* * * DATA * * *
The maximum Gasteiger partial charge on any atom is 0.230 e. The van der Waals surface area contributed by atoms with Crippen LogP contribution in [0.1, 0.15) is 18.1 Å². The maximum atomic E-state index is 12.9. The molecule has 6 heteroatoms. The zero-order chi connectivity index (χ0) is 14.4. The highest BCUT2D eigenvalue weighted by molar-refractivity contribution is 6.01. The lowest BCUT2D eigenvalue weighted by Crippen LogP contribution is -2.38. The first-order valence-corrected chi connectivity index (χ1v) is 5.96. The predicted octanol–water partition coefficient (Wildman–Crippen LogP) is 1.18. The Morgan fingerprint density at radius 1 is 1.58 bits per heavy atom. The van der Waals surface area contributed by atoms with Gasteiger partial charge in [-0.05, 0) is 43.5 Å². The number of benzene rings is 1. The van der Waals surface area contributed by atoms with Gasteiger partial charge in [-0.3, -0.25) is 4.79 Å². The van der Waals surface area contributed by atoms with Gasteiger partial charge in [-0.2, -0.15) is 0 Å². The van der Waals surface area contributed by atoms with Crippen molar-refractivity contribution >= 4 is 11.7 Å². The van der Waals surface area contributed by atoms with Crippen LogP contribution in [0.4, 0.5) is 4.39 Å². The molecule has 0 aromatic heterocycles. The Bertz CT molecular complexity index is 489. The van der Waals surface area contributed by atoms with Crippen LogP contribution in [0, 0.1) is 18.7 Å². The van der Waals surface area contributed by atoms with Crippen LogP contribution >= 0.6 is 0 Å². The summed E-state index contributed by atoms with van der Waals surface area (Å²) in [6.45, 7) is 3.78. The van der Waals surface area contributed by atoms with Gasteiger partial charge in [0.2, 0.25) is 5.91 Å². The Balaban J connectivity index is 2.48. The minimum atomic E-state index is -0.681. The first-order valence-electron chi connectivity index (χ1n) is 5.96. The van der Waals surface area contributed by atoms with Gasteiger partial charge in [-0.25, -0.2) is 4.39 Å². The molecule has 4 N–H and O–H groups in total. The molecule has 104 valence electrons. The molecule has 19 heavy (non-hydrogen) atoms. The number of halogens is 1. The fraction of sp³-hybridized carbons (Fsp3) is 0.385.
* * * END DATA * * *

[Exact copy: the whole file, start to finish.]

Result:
The maximum Gasteiger partial charge on any atom is 0.230 e. The van der Waals surface area contributed by atoms with Crippen LogP contribution in [0.1, 0.15) is 18.1 Å². The maximum atomic E-state index is 12.9. The molecule has 6 heteroatoms. The zero-order chi connectivity index (χ0) is 14.4. The highest BCUT2D eigenvalue weighted by molar-refractivity contribution is 6.01. The lowest BCUT2D eigenvalue weighted by Crippen LogP contribution is -2.38. The first-order valence-corrected chi connectivity index (χ1v) is 5.96. The predicted octanol–water partition coefficient (Wildman–Crippen LogP) is 1.18. The Morgan fingerprint density at radius 1 is 1.58 bits per heavy atom. The van der Waals surface area contributed by atoms with Gasteiger partial charge in [-0.05, 0) is 43.5 Å². The number of benzene rings is 1. The van der Waals surface area contributed by atoms with Gasteiger partial charge in [-0.3, -0.25) is 4.79 Å². The van der Waals surface area contributed by atoms with Gasteiger partial charge in [-0.2, -0.15) is 0 Å². The van der Waals surface area contributed by atoms with Crippen molar-refractivity contribution >= 4 is 11.7 Å². The van der Waals surface area contributed by atoms with Crippen LogP contribution in [0.4, 0.5) is 4.39 Å². The molecule has 0 aromatic heterocycles. The Bertz CT molecular complexity index is 489. The van der Waals surface area contributed by atoms with Crippen LogP contribution in [0, 0.1) is 18.7 Å². The van der Waals surface area contributed by atoms with Crippen LogP contribution >= 0.6 is 0 Å². The summed E-state index contributed by atoms with van der Waals surface area (Å²) in [6.45, 7) is 3.78. The van der Waals surface area contributed by atoms with Gasteiger partial charge in [0.2, 0.25) is 5.91 Å². The Balaban J connectivity index is 2.48. The minimum atomic E-state index is -0.681. The first-order valence-electron chi connectivity index (χ1n) is 5.96. The van der Waals surface area contributed by atoms with Gasteiger partial charge in [-0.25, -0.2) is 4.39 Å². The molecule has 4 N–H and O–H groups in total. The molecule has 104 valence electrons. The molecule has 19 heavy (non-hydrogen) atoms. The number of halogens is 1. The fraction of sp³-hybridized carbons (Fsp3) is 0.385.